I think you may be confusing "public good" with "good provided on govt owned infrastructure"

by AWalkerInTheCity on Jul 17, 2013 3:09 pm • linkreport

goldfish

downtown miami no longer requires buildings to have parking.
Arlington County virginia allows some new buildings to have no parking, IIUC.

has driving collapsed in either place?

by AWalkerInTheCity on Jul 17, 2013 3:10 pm • linkreport

Wife and I looked at one of them fancy new buildings. Close to metro, bikeable to work, lots of stuff within walking distaance, and zipcar right there. I said if we move there, we could sell our car - the cost of parking was ONE factor, as were other costs of owning the car. If the parking fee were higher (because of no mandated spaces) than that would have been even more the case.

by EmptyNester on Jul 17, 2013 3:13 pm • linkreport

downtown miami no longer requires buildings to have parking.

My neighbor's doghouse does not have parking either.

1. Your example have an infinitesimal fraction on the transportation needs of the city. Talk to me after NO building in the entire city of Miami has parking.

2. You can't really be serious given how car-dependent DC is, so I'm out of this conversation.

by goldfish on Jul 17, 2013 3:16 pm • linkreport

Nope. Eventually those cars travel around DC and park elsewhere.

While they are parked underground, they aren’t parked on the street. The more cars are parked underground, the less cars are parked on the street.

There are self storage sites that could be put to better use as housing. Does it make sense to require buildings to provide storage, to encourage that transition?
How about we take the current parking requirements, and give developers the option of providing an equivalent amount of storage instead?

Is there the inter-state highway system equivalent of storage? Are there storage-policy oriented blogs? Transportation is a major issue that public policy needs to deal with. Our transportation is currently heavily focused on cars, and for transportation by car to work, cars need a place to park. Now, we might all agree that it would be a good thing if we were less car dependent, and that policy should move in that direction. But ignoring the importance of cars and acting like they’re merely a hobby is simply pretending the world is not the way it is.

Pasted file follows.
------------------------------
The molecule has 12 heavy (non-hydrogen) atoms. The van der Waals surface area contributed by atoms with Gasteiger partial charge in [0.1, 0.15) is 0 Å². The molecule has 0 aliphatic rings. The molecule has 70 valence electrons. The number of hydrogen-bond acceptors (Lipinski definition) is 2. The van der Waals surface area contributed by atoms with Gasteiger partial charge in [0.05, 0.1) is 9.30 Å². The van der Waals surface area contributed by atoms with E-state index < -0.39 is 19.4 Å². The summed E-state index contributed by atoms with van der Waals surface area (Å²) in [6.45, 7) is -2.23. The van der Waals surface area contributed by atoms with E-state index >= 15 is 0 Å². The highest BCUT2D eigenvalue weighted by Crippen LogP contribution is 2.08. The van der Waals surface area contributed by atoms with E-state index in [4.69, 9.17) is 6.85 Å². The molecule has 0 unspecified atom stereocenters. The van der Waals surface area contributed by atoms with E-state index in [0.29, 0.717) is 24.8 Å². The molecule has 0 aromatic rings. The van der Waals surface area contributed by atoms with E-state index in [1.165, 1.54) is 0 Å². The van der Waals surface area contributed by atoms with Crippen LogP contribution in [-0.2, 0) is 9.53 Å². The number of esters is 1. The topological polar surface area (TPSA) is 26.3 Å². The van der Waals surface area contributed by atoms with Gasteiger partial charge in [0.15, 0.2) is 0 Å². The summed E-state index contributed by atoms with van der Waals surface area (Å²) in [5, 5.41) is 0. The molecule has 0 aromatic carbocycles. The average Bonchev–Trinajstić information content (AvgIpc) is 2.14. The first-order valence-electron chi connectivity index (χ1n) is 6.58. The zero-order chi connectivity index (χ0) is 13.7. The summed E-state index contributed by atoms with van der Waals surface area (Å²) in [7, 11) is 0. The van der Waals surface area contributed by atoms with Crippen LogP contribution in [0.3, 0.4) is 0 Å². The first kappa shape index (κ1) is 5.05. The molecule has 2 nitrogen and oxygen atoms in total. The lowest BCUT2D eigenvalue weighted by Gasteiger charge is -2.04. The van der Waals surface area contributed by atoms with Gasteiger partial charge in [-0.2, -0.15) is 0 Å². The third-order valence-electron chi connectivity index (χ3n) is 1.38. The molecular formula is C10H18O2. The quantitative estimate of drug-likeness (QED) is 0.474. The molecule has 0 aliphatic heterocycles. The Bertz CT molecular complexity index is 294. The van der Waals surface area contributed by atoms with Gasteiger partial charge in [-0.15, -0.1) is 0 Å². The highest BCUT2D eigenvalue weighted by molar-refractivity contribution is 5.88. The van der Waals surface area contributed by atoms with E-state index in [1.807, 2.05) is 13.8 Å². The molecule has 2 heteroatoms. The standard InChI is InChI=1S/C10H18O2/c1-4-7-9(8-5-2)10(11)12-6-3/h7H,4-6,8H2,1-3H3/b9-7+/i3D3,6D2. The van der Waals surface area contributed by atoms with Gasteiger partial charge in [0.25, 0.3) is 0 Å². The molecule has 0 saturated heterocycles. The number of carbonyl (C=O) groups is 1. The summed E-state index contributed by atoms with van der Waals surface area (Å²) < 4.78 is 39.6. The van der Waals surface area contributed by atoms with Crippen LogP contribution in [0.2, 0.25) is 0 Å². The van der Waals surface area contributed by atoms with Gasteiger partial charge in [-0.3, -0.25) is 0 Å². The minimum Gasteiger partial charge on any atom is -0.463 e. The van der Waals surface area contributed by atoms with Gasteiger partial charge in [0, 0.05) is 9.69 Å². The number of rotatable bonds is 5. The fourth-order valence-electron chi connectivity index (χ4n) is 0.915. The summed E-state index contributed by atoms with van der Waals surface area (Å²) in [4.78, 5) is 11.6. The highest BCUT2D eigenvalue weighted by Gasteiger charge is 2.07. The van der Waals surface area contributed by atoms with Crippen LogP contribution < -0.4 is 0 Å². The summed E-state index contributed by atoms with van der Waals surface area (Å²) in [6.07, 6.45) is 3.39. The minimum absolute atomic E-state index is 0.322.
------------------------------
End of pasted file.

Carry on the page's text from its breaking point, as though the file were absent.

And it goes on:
my impression is that for many its both pull to other means, and push - the expense and hassle of car ownership. of which the cost of storing the car is by no means trivial.
Of course the cost is less in DC than it would otherwise be, because we mandate new buildings to have parking.

The cost of on street parking is the same if we have the minimums or not. I tend to think of people who rent parking spaces as being more car focused, not less, so I tend to think of them as the group less likely to give up their car rather than just parking it on the street.

by Chatham on Jul 17, 2013 3:16 pm • linkreport

"downtown miami no longer requires buildings to have parking.
My neighbor's doghouse does not have parking either."

huh?

"1. Your example have an infinitesimal fraction on the transportation needs of the city. Talk to me after NO building in the entire city of Miami has parking."

can you tell me where someone is calling for banning parking in all buildings in DC?

The proposed new code (before the modifications) ALLOWED parking free buildings (but also allowed buildings with lots of parking) in downtown and within 1/2 mile of metro stations, and within 1/4 mile of priority bus lines. And for very small buildings elsewhere.

"2. You can't really be serious given how car-dependent DC is, so I'm out of this conversation"